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Wednesday, April 18
Updated: April 20, 2:43 AM ET
Malone resigns under pressure

Associated Press

LOS ANGELES – Kevin Malone resigned Thursday as general manager of the Los Angeles Dodgers, ending a 2 1/2-year tenure in which his mouth and questionable baseball decisions kept embarrassing the team.

Kevin Malone
Kevin Malone, middle, had been on the job since 1998.

Malone quit five days after threatening a Padres fan who heckled Dodgers outfielder Gary Sheffield in San Diego.

"I absolutely refuse to allow myself to become a distraction," Malone said at a news conference, reading from a letter addressed to Dodgers chairman Bob Daly.

"He really believed he was a distraction, and we agreed with that," Daly later told reporters.

Smiling briefly before he began reading, Malone finished the letter, refused to take questions and drove away from Dodger Stadium.

The Malone era
Kevin Malone took over as GM of the Dodgers on Sept. 11, 1998, and led Los Angeles to a mediocre record during his tenure. The Dodgers finished 23 and 11 games out of first place in Malone's two full seasons on the job despite bringing on players such as Kevin Brown, Shawn Green and Gary Sheffield. Here's how Malone's career in L.A. played out:
Year W-L Pct. Finish GB
1998 8-7 .533 3rd* 15*
1999 77-85 .475 3rd 23
2000 86-76 .531 2nd 11
2001 7-8 .467 --
* End-of-season finish

"I regret only that those who have judged me harshly didn't get to know me better," Malone said. "I regret I couldn't convince them how much I care. I hope my actions today will give them some indication."

Assistant general manager Dave Wallace will oversee baseball operations while the team searches for a permanent GM.

Although he liked Malone and frequently defended him since his hiring in September 1998, Daly described the 43-year-old as "a distraction, a lightning rod."

"He does have a tendency to put his foot in his mouth," Daly said. "I'm disappointed that these things kept happening."

Malone had not been able to steer the Dodgers into playoff contention despite one of baseball's highest payrolls.

Daly grew tired of Malone's misadventures and believed the resignation was the way to put the focus back on winning. The Dodgers were 7-8 going into Thursday night's game at San Francisco.

"I found myself always in the middle of trying to explain certain things that I really didn't think I should have to explain," said Daly, who prefers not to be involved in the day-to-day operations. "That had to do with mostly off-the-field situations."

Daly repeatedly tried to counsel Malone, to no avail.

"When I got here ... Kevin sort of dug himself in a little bit of a hole. I thought I could help him get out of that hole," Daly said.

"I had a lot of conversations with Kevin, trying to help him. We would take three steps forward and then we'd slide back two steps. He would sometimes walk into a minefield."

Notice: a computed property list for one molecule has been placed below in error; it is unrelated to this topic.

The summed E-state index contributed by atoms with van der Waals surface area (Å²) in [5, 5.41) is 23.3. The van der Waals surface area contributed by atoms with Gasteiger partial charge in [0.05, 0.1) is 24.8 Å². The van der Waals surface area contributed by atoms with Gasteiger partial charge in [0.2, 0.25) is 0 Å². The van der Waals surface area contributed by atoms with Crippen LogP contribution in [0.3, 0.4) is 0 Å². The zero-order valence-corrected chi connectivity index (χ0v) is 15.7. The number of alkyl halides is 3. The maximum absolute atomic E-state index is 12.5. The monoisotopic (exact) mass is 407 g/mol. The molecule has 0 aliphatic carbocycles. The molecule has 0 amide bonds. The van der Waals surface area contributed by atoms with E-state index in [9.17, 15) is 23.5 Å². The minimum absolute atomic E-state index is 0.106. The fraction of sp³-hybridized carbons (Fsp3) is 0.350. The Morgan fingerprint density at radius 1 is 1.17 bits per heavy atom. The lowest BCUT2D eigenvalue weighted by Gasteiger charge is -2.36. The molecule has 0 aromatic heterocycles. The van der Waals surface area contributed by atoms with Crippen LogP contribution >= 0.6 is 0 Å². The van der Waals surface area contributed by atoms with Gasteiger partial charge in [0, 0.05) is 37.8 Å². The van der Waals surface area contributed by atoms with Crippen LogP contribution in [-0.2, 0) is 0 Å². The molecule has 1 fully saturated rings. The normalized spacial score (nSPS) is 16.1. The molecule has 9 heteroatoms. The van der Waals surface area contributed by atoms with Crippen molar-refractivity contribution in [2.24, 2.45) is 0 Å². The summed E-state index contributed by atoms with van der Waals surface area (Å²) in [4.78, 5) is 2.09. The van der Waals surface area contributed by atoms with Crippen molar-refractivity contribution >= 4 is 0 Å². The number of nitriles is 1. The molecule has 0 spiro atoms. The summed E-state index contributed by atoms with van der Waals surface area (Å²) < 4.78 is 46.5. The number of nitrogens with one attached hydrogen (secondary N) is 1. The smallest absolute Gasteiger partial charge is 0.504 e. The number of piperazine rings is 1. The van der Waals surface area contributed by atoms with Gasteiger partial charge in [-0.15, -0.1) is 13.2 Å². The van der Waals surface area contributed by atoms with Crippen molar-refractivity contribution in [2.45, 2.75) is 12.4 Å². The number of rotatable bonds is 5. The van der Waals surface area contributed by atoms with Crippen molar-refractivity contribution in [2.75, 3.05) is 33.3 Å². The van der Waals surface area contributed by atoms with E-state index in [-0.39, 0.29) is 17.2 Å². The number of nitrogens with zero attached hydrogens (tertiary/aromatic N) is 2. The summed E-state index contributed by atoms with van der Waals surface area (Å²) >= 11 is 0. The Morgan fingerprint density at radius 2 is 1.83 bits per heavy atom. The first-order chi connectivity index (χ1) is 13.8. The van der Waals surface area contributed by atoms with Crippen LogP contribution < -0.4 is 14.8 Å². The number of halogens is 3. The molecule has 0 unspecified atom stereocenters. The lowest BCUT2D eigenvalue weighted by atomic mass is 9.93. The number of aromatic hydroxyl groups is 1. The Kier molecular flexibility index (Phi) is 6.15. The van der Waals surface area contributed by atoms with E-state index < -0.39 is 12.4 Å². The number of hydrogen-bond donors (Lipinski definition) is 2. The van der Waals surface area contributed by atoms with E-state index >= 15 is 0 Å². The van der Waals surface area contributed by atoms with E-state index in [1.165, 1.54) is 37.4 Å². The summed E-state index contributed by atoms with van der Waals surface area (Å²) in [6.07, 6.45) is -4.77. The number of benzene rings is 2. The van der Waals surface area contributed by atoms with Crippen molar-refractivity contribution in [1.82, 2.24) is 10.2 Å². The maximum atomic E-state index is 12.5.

The latest problem occurred Saturday when Jim Esterbrooks, a Padres season ticket-holder, said Malone began arguing with him during a game at Qualcomm Stadium.

Esterbrooks and others seated in a section behind home plate said Malone challenged him to a fight in defense of Sheffield, whom Esterbrooks was heckling.

"I was stunned when it happened," Esterbrooks said. "He (Malone) started calling me `Mouth.' He said, `What do you know, Mouth?"'

Malone told the Los Angeles Times, which broke the story Tuesday, that Esterbrooks was the aggressor.

"I can't comment on what he felt I was doing," Malone said. "He was loud, belligerent, obnoxious and rude. He knew who I was, and I didn't know that at the time."

Former manager Tom Lasorda suggested Malone should have ignored Esterbrooks.

"He (Malone) wanted to defend a player, but you can't get into fights with fans sitting in the stands no matter how bad it gets," said Lasorda, now a senior vice president with the Dodgers.

Malone cited his exuberance in his resignation.

"That passion has, I'm sure, annoyed some, been misunderstood by others, but respected by those who know me best," he said.

Daly said the San Diego exchange prompted a meeting with Malone and team president Bob Graziano, who hired Malone. However, he said what happened wasn't the sole reason Malone resigned.

"It was a culmination of things," said Daly, adding that Malone never mentioned the confrontation to team officials. "He probably didn't think it was a big incident at all."

But it was the latest in a string of episodes in which Malone's mouth caused him problems. Among them:

  • Public feuds with former manager Davey Johnson and Padres GM Kevin Towers.

  • Questionable decisions on player signings, including pitcher Carlos Perez and outfielder Devon White.

  • Comments that embarrassed the Dodgers, including describing himself as "a new sheriff in town" after he was hired in September 1998.

    Malone was making $500,000 a year, and was in the third season of a four-year contract.

    Wallace, 53, spent three years with the New York Mets in an executive position and as pitching coach. Before that, he spent 17 years with the Dodgers, the final three as pitching coach.

    Wallace was brought back to the Dodgers in December to work at their minor-league complex in Vero Beach, Fla., and "has no desire to be general manager," Daly said.

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